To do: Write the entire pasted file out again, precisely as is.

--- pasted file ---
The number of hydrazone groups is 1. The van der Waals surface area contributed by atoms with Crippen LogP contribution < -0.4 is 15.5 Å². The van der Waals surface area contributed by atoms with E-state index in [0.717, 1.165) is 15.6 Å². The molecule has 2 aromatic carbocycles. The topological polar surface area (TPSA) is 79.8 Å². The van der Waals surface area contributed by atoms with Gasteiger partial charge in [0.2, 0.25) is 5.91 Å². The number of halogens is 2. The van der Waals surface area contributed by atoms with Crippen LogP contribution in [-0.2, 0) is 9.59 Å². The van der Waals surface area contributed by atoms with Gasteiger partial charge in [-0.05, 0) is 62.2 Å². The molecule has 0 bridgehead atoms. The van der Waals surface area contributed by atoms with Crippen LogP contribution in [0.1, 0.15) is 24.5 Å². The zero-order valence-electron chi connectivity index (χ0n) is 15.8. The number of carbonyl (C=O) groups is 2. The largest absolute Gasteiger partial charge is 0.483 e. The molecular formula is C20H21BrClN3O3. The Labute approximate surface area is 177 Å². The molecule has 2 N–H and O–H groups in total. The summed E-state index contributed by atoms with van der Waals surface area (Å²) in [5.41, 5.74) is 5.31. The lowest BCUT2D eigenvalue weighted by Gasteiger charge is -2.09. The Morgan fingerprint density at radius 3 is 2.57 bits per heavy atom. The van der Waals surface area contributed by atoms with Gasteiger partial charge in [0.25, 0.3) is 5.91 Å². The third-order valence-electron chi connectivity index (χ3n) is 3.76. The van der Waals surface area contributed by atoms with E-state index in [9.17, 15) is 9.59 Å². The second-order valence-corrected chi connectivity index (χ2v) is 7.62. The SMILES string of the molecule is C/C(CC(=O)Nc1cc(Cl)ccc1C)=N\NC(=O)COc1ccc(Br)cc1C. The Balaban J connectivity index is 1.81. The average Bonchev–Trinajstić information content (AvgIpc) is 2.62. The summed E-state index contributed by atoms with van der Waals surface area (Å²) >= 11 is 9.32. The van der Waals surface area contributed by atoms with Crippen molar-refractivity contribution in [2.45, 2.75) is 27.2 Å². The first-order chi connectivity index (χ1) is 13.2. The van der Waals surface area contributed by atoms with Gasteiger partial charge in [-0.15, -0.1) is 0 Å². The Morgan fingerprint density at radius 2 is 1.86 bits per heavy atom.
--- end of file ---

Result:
The number of hydrazone groups is 1. The van der Waals surface area contributed by atoms with Crippen LogP contribution < -0.4 is 15.5 Å². The van der Waals surface area contributed by atoms with E-state index in [0.717, 1.165) is 15.6 Å². The molecule has 2 aromatic carbocycles. The topological polar surface area (TPSA) is 79.8 Å². The van der Waals surface area contributed by atoms with Gasteiger partial charge in [0.2, 0.25) is 5.91 Å². The number of halogens is 2. The van der Waals surface area contributed by atoms with Crippen LogP contribution in [-0.2, 0) is 9.59 Å². The van der Waals surface area contributed by atoms with Gasteiger partial charge in [-0.05, 0) is 62.2 Å². The molecule has 0 bridgehead atoms. The van der Waals surface area contributed by atoms with Crippen LogP contribution in [0.1, 0.15) is 24.5 Å². The zero-order valence-electron chi connectivity index (χ0n) is 15.8. The number of carbonyl (C=O) groups is 2. The largest absolute Gasteiger partial charge is 0.483 e. The molecular formula is C20H21BrClN3O3. The Labute approximate surface area is 177 Å². The molecule has 2 N–H and O–H groups in total. The summed E-state index contributed by atoms with van der Waals surface area (Å²) in [5.41, 5.74) is 5.31. The lowest BCUT2D eigenvalue weighted by Gasteiger charge is -2.09. The Morgan fingerprint density at radius 3 is 2.57 bits per heavy atom. The van der Waals surface area contributed by atoms with Gasteiger partial charge in [0.25, 0.3) is 5.91 Å². The third-order valence-electron chi connectivity index (χ3n) is 3.76. The van der Waals surface area contributed by atoms with E-state index in [9.17, 15) is 9.59 Å². The second-order valence-corrected chi connectivity index (χ2v) is 7.62. The SMILES string of the molecule is C/C(CC(=O)Nc1cc(Cl)ccc1C)=N\NC(=O)COc1ccc(Br)cc1C. The Balaban J connectivity index is 1.81. The average Bonchev–Trinajstić information content (AvgIpc) is 2.62. The summed E-state index contributed by atoms with van der Waals surface area (Å²) >= 11 is 9.32. The van der Waals surface area contributed by atoms with Crippen molar-refractivity contribution in [2.45, 2.75) is 27.2 Å². The first-order chi connectivity index (χ1) is 13.2. The van der Waals surface area contributed by atoms with Gasteiger partial charge in [-0.15, -0.1) is 0 Å². The Morgan fingerprint density at radius 2 is 1.86 bits per heavy atom.